Reflections

 

 

 

 

 

 

As I was inserting a pacifier into my newborn grandson’s mouth, I caught my mother’s hand doing the same in the reflection of the mirror opposite him.

Myriads of thoughts happened in that instant.

But the first one, as I glanced down at my hands, was, Are these my mother’s hands?

Then, Yes they are, in more ways than one.

Hands that were once smooth and unfurrowed, now show creases and blue-veined rumples. Delicate fragility hides the strength they represent, and the hard things they have encountered. From the feather-light stroke on a newborn’s cheek, to the unyielding grip on a defiant teenage girl’s wrist, to the lively bustle of caring for the grown girl’s children.

By the time I leave my daughter’s home in this quaint Manitoba lake-town, I will have been here five weeks. Five weeks of cradling, changing, pacifying, and getting to know newborn twins. Five weeks of cuddling and entertaining their beyond-energetic three-year-old brother. Five weeks of filling in the gaps – those things newborn moms & dads need help with or don’t have time for. Doubly so when the baby is twins. Things like emptying the dishwasher, filling the dishwasher, folding laundry, sterilizing bottles, wiping counters, dressing the preschooler, or running back to the living room to quickly tidy up as we’re all walking out the door for an outing.

Besides the busy-hands type of help, there’s the being alert kind of help. Like understanding the half spoken sentences that trail off into nothingness from a foggy, sleep deprived mom or reminding her that her coffee cup is still on top of the vehicle.

All these things my mother did for me when I was the sleep deprived mom of newborns.

Life has come full circle.

These are the thoughts that flitted across my mind as I caught my mother’s hand reflected in the mirror opposite my grandson.

 

I am my mother’s reflection

Reflecting back at me

My hand reflecting hers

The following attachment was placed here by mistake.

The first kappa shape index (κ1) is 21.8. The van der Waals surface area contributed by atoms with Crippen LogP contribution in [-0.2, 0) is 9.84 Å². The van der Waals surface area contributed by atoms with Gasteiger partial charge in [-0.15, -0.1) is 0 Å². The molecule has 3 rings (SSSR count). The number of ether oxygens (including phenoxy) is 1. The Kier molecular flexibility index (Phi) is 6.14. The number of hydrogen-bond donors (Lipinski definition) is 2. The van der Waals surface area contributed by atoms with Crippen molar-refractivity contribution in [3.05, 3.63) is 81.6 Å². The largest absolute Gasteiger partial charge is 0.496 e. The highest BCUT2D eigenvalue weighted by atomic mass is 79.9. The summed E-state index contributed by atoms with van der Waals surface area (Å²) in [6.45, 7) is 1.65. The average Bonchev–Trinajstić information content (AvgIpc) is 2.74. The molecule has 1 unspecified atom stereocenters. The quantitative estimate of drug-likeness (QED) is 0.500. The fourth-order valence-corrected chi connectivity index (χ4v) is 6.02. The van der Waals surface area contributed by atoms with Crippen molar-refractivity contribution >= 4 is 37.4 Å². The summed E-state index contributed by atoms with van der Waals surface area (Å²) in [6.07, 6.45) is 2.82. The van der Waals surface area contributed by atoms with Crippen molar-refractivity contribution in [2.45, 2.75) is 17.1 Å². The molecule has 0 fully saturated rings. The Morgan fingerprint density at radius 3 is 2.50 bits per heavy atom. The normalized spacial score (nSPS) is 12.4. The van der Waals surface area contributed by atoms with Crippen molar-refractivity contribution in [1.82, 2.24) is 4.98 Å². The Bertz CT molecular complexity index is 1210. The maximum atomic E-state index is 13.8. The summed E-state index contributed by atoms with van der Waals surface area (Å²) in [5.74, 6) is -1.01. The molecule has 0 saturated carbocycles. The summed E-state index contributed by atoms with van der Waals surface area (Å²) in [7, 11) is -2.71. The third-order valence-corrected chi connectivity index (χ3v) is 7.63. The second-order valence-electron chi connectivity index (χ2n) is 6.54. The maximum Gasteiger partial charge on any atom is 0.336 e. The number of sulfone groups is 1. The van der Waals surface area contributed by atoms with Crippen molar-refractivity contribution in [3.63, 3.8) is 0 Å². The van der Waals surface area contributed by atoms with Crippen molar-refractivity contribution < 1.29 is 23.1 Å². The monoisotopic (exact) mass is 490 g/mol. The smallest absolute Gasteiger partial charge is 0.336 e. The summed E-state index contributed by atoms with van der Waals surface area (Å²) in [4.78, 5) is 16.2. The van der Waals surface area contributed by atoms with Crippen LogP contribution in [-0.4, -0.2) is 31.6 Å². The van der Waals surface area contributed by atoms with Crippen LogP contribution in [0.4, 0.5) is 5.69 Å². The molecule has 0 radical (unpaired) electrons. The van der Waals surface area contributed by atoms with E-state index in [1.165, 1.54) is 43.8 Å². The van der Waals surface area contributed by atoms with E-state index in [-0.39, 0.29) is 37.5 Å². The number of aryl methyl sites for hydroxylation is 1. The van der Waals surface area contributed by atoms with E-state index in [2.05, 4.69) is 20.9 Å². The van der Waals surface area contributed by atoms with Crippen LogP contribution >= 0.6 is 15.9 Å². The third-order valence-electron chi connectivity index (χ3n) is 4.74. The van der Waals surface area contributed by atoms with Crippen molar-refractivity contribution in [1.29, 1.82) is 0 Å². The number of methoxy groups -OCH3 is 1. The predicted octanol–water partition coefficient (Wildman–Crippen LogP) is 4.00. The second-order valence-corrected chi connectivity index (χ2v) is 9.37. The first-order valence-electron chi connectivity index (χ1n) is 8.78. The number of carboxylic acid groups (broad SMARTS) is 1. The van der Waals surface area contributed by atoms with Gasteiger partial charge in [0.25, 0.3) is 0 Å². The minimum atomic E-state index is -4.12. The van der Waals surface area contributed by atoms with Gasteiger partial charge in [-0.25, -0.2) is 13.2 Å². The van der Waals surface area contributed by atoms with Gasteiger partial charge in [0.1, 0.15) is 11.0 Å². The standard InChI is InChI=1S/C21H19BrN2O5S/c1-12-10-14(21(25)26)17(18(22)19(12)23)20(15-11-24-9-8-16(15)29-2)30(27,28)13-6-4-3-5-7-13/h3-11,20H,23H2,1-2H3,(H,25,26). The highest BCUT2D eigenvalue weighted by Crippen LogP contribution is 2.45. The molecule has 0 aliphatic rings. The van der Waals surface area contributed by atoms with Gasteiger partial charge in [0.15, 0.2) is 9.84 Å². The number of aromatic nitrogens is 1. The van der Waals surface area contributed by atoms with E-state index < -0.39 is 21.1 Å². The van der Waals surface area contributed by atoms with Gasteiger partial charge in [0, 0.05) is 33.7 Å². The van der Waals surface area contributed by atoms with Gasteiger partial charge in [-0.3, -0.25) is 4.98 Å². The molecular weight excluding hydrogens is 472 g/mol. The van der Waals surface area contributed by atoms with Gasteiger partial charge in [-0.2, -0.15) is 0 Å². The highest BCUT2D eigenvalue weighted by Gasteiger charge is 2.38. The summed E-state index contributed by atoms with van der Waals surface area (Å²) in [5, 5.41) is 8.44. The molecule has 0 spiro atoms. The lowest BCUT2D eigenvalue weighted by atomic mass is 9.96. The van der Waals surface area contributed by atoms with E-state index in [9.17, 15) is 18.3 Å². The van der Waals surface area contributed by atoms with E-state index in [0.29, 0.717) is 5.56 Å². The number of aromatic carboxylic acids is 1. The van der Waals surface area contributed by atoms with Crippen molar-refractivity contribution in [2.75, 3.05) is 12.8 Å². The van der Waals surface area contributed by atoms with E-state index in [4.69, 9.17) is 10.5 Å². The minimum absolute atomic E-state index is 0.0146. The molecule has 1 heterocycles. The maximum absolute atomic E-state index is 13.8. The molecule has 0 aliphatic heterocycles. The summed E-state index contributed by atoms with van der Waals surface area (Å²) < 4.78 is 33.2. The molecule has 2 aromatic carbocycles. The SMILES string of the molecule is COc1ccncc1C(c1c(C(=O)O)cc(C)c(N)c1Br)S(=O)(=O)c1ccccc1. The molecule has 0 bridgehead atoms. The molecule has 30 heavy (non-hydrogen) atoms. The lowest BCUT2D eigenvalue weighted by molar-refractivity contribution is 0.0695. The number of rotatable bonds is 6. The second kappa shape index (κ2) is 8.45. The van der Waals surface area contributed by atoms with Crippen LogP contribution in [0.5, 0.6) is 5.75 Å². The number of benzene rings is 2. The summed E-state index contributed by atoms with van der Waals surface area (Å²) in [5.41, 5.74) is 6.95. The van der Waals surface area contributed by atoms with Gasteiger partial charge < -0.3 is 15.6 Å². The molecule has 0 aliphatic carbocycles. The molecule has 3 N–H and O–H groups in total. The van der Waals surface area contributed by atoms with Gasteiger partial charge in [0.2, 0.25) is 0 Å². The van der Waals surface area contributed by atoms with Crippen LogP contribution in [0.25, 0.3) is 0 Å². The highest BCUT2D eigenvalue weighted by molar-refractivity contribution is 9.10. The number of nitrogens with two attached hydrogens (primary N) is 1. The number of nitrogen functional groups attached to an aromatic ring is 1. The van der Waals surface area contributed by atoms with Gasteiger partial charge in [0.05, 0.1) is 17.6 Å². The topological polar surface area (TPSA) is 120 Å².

In the reflection that I see,

Causing me to reflect

On reflections.

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All is Calm, All is Bright

 

It is early morning on the day of Christmas Eve and all is quiet in the house … for the moment.

 

Very soon the air will be alive with voices and activity:

Gwamps,Gwamps! Let’s play, Gwamps!              Gwumma, what we gonna do next?

A contented baby’s chatter will sprinkle through the rooms. The kind of chatter only other babies understand, but we grown ups joyfully listen and respond to because this is the beginning of good communication. And really, it’s just plain fun chatting with a tiny one who thinks they know what they are saying.

The piano will resound throughout the house as Gwumma and Little Man play and sing their unique rendition of Jingle Bells, which consists of Gwumma singing and playing the notes while Little Man tinkles the higher keys, singing the same phrase over and over at the top of his lungs.

Gingerbread houses may or may not get decorated today.

Christmas goodies may or may not get baked today.

Some outdoor activity will surely be included because it’s snowing, and the marshmallow world is begging for new footprints and happy voices.

 

There will be some kind of sports blasting from the tv for those who don’t understand that Christmas means lovely Christmas music, and Christmas movies, and fragrant candles burning. This is the result of adding sons to the family, much to the Cowboy’s delight.

There will be good conversation snatched here and there among the busyness of little people.

There will be naps to smuggle, goodies to munch, and a new boyfriend to meet.

There will be a seafood feast for dinner, followed by a Christmas Eve service. Then time spent around the tree, the traditional gift of new pjs opened just before bed.

 

But most of all there will be togetherness. There will be living, laughing, and loving. It will not be forced. It will be achieved through the knowledge that, being scattered across three provinces, we rarely get to be all together in one place at the same time. So these moments will be cherished. Treasured up in our hearts, as Mary treasured up all that occurred around her on that very first Christmas Eve. And we are grateful. So very grateful.